Wow - thanks for the kind words. I am pretty open to wildlife in general, and a bit of landscapes, and macros, and even some B&W stuff. I have lots of eagles from several trips to Alaska, and Iowa too. But some of my most fun "hunts" over the last 6 months were the short eared owls a friend pointed out to us - so we spent several days over the course of about three months chasing short eared owls locally about 10 miles south of my home in west central Indiana. You may have seen some of them in that Bird gallery. Short eared owls I find pretty challenging as we were shooting shortly before or 30 minutes after sun down. The owls are nocturnal hunters, and they can fly just fine in the dark. But capturing them with long lenses in near dark is interesting - also they don't fly like eagles or other large raptors with long straight smooth lines of flight, but fast, jerky, irregular flight as they hunt 3-10 feet above the terrain. We were typically shooting at 1/1600th ( if we had enough light ) wide open - f 2.8 ->f 5.6 depending on the lens used, usually close to 600mm, at ISOs from 3200 to 12000. It was dark enough that the AF on my camera body was slower than usual as well. But we did find a few keepers. In additon to low light, the ambient temperature varied from 15 degrees to 35-40 degrees, with usually 5-10 knot winds just for grins. So we were dressed in cold weather clothing, shooting lens like Chris's 200-400 IS L, or a Tamron 150-600. But we did have some successes I think, like this one.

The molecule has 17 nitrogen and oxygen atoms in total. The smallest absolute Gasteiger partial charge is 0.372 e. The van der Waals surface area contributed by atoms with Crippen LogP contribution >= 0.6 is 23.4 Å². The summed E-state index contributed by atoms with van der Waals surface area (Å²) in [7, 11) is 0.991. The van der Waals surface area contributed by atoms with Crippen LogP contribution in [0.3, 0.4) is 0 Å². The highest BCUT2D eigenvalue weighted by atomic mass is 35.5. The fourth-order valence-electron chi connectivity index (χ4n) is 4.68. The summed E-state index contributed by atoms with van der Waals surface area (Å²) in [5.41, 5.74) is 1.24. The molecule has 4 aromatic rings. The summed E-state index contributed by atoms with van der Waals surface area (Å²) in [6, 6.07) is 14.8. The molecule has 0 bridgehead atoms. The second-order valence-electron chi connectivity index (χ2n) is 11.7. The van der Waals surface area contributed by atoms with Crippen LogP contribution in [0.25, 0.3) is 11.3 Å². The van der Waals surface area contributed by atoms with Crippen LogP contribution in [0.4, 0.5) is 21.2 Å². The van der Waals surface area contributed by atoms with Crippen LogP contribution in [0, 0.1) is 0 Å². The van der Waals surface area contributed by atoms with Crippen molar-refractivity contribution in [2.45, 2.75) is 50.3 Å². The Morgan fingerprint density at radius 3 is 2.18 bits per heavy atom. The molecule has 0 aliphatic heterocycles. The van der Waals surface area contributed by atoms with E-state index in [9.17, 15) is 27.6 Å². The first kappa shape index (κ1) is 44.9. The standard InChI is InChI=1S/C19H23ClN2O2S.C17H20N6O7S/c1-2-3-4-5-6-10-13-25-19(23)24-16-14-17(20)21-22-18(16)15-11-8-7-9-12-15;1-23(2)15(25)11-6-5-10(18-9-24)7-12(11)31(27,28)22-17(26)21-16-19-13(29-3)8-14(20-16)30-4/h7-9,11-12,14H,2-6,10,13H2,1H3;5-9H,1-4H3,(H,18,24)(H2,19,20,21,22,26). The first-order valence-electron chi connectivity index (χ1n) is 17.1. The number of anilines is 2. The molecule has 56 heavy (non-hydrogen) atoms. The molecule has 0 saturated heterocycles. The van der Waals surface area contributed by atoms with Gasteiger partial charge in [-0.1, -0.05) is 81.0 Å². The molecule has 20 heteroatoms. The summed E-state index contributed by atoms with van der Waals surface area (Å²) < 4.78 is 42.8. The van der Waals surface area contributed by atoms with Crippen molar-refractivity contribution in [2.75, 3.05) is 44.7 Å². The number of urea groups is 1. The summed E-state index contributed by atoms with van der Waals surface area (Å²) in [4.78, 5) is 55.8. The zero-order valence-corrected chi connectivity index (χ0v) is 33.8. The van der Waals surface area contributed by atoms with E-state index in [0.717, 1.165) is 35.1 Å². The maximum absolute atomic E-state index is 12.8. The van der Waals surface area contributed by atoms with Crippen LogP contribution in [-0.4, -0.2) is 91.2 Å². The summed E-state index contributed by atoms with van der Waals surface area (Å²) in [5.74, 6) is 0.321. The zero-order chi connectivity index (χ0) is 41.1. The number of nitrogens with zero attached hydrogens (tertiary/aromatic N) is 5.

After some reflection, I realize that I have omitted mentioning my affection for sandhill cranes. I first discovered them over a dozen years ago in Bosque, and been back many times, but have since photographed them in Indiana, Nebraska, Missouri, Alaska and Florida. If one hasn't seen the great migration of sandhills along the Platte River, near Kearney Nebraska, in April, one has missed one of the greatest wildlife migrations on the planet - over 500,000 sandhills sleeping, wading, eating and soaring. The sound is awesome. The sky turns dark after sunset due to all the swarming cranes coming to roost in the Platte. A great spot to try to capture the cranes against a full moon also. I will create a thread about this a bit later.